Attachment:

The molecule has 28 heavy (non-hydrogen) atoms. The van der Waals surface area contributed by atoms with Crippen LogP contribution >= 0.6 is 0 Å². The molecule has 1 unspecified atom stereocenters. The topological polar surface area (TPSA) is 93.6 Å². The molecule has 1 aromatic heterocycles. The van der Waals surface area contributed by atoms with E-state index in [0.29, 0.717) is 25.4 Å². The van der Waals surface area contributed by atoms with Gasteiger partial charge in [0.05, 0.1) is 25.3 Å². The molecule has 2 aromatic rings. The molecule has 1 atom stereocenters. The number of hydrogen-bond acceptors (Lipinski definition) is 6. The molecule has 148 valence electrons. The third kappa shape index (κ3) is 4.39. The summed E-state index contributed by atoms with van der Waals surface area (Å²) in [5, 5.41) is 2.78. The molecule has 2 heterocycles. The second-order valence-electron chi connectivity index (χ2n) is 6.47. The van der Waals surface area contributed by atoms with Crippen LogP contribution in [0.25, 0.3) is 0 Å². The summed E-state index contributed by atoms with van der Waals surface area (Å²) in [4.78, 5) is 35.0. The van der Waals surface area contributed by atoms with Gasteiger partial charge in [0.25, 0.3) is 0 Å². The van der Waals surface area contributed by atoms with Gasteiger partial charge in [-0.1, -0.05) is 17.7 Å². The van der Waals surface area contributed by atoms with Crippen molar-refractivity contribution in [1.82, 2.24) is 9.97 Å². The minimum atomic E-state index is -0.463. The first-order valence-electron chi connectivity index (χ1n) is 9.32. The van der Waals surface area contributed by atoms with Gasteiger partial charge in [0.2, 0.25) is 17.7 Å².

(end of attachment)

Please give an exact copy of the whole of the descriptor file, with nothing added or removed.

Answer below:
The molecule has 28 heavy (non-hydrogen) atoms. The van der Waals surface area contributed by atoms with Crippen LogP contribution >= 0.6 is 0 Å². The molecule has 1 unspecified atom stereocenters. The topological polar surface area (TPSA) is 93.6 Å². The molecule has 1 aromatic heterocycles. The van der Waals surface area contributed by atoms with E-state index in [0.29, 0.717) is 25.4 Å². The van der Waals surface area contributed by atoms with Gasteiger partial charge in [0.05, 0.1) is 25.3 Å². The molecule has 2 aromatic rings. The molecule has 1 atom stereocenters. The number of hydrogen-bond acceptors (Lipinski definition) is 6. The molecule has 148 valence electrons. The third kappa shape index (κ3) is 4.39. The summed E-state index contributed by atoms with van der Waals surface area (Å²) in [5, 5.41) is 2.78. The molecule has 2 heterocycles. The second-order valence-electron chi connectivity index (χ2n) is 6.47. The van der Waals surface area contributed by atoms with Crippen LogP contribution in [0.25, 0.3) is 0 Å². The summed E-state index contributed by atoms with van der Waals surface area (Å²) in [4.78, 5) is 35.0. The van der Waals surface area contributed by atoms with Gasteiger partial charge in [0.25, 0.3) is 0 Å². The van der Waals surface area contributed by atoms with Gasteiger partial charge in [-0.1, -0.05) is 17.7 Å². The van der Waals surface area contributed by atoms with Crippen molar-refractivity contribution in [1.82, 2.24) is 9.97 Å². The minimum atomic E-state index is -0.463. The first-order valence-electron chi connectivity index (χ1n) is 9.32. The van der Waals surface area contributed by atoms with Gasteiger partial charge in [0.2, 0.25) is 17.7 Å².